At least a couple of times every week I get asked, “How do you listen to
people all day and not be a wreck about it?”
In fact, it was one of the things I worried about the most when I was
studying to become a psychologist. Earlier
in my career, I wasn’t totally sure WHY I wasn’t “bringing my work home with
me,” but I was pretty grateful that it wasn’t happening. It really is this strange thing about working
in my field—being exposed to traumatic material and not being traumatized by it. After more than 15 years in the industry, I
think I finally have some good answers.
For starters, I feel really lucky to have my job. Every day, people work up the courage to come
and see me and share with me some of the worst, most painful parts of their
lives. They don’t do that with just
anyone. I am rewarded daily with this
kind of trust and respect. It really blows
me away to get to be a meaningful part of someone’s struggles. Feeling lucky to be in this position helps,
as it keeps me wanting to do things that will allow me to work forever.
I also discovered pretty early on that if I don’t fill my outside-of-therapy
life with something interesting, I’m going to end up making the people that see
me the centre of my universe. This may
sound like a good thing on the surface, but what inevitably happens to
therapists who make their patients their entire world is that they end up—inadvertently—using
their patients to meet their own emotional needs. Yuck. That’s
the opposite of what we sign up for as therapists, and certainly isn’t good
care. So having a full social life and
good connections of my own lets me really focus when I’m at work.
Most importantly, and perhaps the centre of really what lets me be good
at what I do, is the recognition that while folks come to see me and unburden
their worst memories and experiences, I can be totally immersed in it during
our work together, but I get a break from it when my patient leaves the office.
Patients don’t get the same kind of
breaks. When people come to see me, they
struggle not only during our therapeutic hour, but at all kinds of other times,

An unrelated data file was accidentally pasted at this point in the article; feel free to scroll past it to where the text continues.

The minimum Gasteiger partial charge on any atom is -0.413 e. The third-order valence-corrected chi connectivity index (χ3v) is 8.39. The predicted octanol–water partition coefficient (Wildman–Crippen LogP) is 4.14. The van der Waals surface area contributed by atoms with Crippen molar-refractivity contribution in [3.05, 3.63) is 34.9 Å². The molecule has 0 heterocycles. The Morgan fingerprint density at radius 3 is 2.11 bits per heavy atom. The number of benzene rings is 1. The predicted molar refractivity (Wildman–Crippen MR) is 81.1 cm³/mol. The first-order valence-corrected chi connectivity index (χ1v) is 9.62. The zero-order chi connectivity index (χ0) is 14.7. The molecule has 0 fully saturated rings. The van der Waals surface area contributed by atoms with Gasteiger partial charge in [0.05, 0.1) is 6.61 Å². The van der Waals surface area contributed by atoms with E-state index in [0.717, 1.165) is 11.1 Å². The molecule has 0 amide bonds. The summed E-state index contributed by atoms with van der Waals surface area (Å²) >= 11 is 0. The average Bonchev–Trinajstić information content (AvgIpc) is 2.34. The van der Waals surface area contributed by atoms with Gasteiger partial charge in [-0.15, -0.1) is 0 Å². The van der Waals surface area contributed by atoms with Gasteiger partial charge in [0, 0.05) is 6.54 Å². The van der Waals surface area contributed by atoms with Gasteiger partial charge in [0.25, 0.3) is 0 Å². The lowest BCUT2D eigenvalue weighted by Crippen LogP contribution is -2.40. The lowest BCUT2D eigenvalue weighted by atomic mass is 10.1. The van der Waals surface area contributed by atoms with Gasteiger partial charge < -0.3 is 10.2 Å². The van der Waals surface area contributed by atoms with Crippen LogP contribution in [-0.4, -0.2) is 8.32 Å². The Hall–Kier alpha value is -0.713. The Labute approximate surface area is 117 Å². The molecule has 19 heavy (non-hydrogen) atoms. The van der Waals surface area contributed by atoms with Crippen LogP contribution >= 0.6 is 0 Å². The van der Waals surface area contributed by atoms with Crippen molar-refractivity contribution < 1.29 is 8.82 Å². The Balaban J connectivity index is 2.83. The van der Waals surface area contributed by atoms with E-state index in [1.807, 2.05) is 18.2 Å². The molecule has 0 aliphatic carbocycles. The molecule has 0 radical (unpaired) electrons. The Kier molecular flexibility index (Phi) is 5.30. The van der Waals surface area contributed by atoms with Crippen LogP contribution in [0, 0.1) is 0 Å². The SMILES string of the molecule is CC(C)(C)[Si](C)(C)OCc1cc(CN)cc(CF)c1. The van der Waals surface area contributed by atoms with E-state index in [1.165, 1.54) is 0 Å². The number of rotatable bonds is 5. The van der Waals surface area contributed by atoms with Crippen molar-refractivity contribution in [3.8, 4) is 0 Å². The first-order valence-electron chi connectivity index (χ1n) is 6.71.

too. And their difficulties impact them
in other areas of their lives, creating further problems. So it’s much easier for me to focus on
something for a therapeutic hour, because in the end, I know I can be helpful,
and the impact on me is peripheral, whereas the impact on my patient is
enormous. Being able to have a different
perspective frees me up to connect emotionally with the people I see, as well
as help them figure out what might be helpful.
Every now and again I do get a bit stuck—something someone says lingers
with me a little longer than usual. It’s
not common, but it happens. I’ve come to
discover over time that the good news about this is that I have time—therapy is
a relationship, and in therapeutic relationships there tends to be trust and
usually another scheduled appointment in the not-too-distant future. Knowing that it isn’t possible for me to have
everything figured out right away allows me to use more of my skills and
experiences in service to my patients.
Knowing that there is usually at least a little more time, I can spend
my outside-of-therapy time on other things.
There are lots of reasons why people don’t always share some of the
worst things in therapy—they aren’t ready yet, they aren’t sure if it’s REALLY
safe to trust, they are distracted by more pressing concerns. The thing I find the most surprising,
however, is when people tell me that they don’t want to tell me things out of a
sense of trying to protect me. This is
the great thing about perspective and having time—I don’t need protecting from
the horrific stuff. And so while I’m
touched that a patient is connected enough to think about whether or not their
story will pollute my brain, I feel like I need a t-shirt with “No, I GOT
this!” emblazoned on the front. Because
I love my job, because I have a full life, because I didn’t live what you’re
living and because I know I have time, you can’t really hurt me with what
you’re sharing. I don’t take it home
with me. I hold on to your stuff very
lovingly, and leave it where it belongs until you’re ready to take some of it
back—I leave it in my office. In my
office with my Freud doll and my emotional landscape art, and where we can look
at it together. I have a job where I get
to care for and about people, so I can hear and hold on to your very heavy
burdens because they are not weighing me down.
They don’t weigh the same on my shoulders as they do yours.
Obviously, saying all of this to someone who is casually asking, “How do
you do this all day?” is not realistic or even a reasonable use of our time. The answer I usually give, which is much less
elaborate but certainly still true is, “I absolutely love what I do. That makes it easier.”